• Oil and gas is driving much of the economic growth in the non-metro areas of the state. Oil and gas activity is having a transformative effect in many smaller, non-metro areas of the state. In the recovery years of 2010 through 2012, job growth in the non-metro energy producing counties totaled 5.3% versus only 1.1% in the non-energy counties.
  • Oklahoma is home to the second largest concentration of oil and gas activity in the U.S. Other than Texas, Oklahoma has the highest number of oil and gas wage and salary workers and proprietors and the highest total earnings from the oil and gas industry.
  • Energy states continue to enjoy faster long-run job growth than non-energy states. Since 1965, Oklahoma has added roughly 20% more jobs than the average of the non-energy producing states. Every energy state except West Virginia has outperformed the non-energy states in job growth since 1965.
  • Spillover effects from oil and gas are driving economic activity in other Oklahoma industries. Oklahoma oil and gas firms made an estimated $22.1 billion in purchases in 2011, of which $10.2 billion was spent within Oklahoma.
Source: The New York Times
Oil and gas production has always followed supply and demand, but the critical question and challenge for producers, utilities and consumers within specific formations is, "how can the cost of exploration and production be more competitive through advanced technology measures where all stakeholders work collectively to increase the competitive advantage for a formation and control area?" Within the Mississippi lime the challenges now expand beyond supply and demand with issues surrounding produced water. The NESI-SES Association research is focused on how to turn produced water into a competitive advantage with innovative solutions that converge technologies and industry.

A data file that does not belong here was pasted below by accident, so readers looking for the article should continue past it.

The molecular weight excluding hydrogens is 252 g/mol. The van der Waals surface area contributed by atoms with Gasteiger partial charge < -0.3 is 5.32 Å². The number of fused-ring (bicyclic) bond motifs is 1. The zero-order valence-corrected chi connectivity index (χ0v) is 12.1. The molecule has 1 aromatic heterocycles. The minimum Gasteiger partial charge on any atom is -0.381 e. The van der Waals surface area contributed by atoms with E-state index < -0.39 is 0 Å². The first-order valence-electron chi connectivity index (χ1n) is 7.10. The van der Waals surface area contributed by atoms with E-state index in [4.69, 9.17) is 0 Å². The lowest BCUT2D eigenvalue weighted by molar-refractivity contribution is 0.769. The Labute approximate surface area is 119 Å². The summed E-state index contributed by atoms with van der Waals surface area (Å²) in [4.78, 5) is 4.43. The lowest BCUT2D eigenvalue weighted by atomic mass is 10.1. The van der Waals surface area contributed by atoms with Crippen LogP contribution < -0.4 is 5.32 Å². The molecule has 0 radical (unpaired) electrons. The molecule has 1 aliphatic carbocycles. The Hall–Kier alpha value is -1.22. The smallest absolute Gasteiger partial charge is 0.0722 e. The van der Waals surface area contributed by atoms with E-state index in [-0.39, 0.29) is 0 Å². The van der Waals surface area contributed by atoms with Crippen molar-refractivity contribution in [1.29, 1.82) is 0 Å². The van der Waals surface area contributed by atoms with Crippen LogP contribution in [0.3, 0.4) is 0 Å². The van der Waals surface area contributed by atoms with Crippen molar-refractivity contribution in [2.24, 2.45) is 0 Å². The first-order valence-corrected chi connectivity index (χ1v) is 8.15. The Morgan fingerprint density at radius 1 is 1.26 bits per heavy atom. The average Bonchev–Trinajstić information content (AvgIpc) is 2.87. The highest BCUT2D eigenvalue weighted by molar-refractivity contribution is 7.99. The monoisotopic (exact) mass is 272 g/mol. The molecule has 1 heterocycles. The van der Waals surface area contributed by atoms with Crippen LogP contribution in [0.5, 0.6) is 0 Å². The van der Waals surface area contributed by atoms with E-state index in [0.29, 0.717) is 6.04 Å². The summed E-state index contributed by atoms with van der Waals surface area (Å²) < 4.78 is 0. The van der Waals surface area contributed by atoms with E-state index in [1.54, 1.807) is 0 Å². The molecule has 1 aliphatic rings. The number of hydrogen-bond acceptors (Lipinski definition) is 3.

The Mississippi Lime formation lies beneath north-central Oklahoma.
The STOP research project will concentrate on specific control areas and will address critical questions within the NESI-SES Pillars. STOP will analyze distributed energy resources with integration into existing infrastructure investments to optimize electrical energy and capacity to optimize energy creation and utilization. This optimization will put downward price pressure on energy and capacity to help reduce operating cost for the oil and gas industry making the Mississippi Lime play profitable again.

NESI-SES Research Questions Addressed

This NESI-SES research project will analyze five focus areas that we refer to as research pillars:

  • Shaping Policy
  • Advancing Technologies
  • Engaging Stakeholders
  • Enabling Solutions
  • Building Skills/Competencies

Shaping Policy Key Questions Addressed

  1. What are the current national, state and local policies or regulations?
  2. How can current regulations be adapted to support a STOP solution that includes Microgrid and DER (Distributed Energy Resources) technologies?
  3. What reliability and security measures will be required?
  4. What incentives would be available if the STOP solution were to increase tax revenues, decrease regulatory challenges and increase water capacity in the state?

Advancing Technology Key Questions Addressed

  1. What are the primary converging technologies that will enable solutions for cleaning produced water (Desalination)?
  2. What financial resources will be required to advance the multiple technology solutions within the control (microgrid) area?
  3. How can the technology be optimized with current restrictions?
  4. What will be the ongoing operations and maintenance requirements?

Engaging Stakeholders Key Questions Addressed

  1. What new relationships need to be forged by sector?
  2. What alliances will be required to ensure success within a STOP model (Produced water, micorgrid, DER, etc.)?
  3. What government agencies, vendors, suppliers or consultants need to be a part of the collaboration?

Enabling Solutions Key Questions Addressed

  1. What will be required to operate a microgrid?
  2. What contingency plans will be necessary?
  3. What systems or processes will be necessary?
  4. What technologies and opportunities exist for expanding opportunities and solutions?
  5. What data management requirements will be needed to facilitate, administrate and leverage the data related to assets?
  6. What will be the implications of insurance?

Building Skills/Competencies Key Questions Addressed

  1. What education will be required by sector?
  2. What new business modeling, training and education will be required?

Current Case Studies

Investments Currently Estimated at $1,000,000

  • Critical Staffing
  • Oil and Gas Pad sites
  • Smart Grid Technologies
  • Communication Network Integration (ProValue)
  • System Operations Center Analytics – Monitoring/Control Center
  • Data Storage/Management
  • NESI-SES Compliance Plan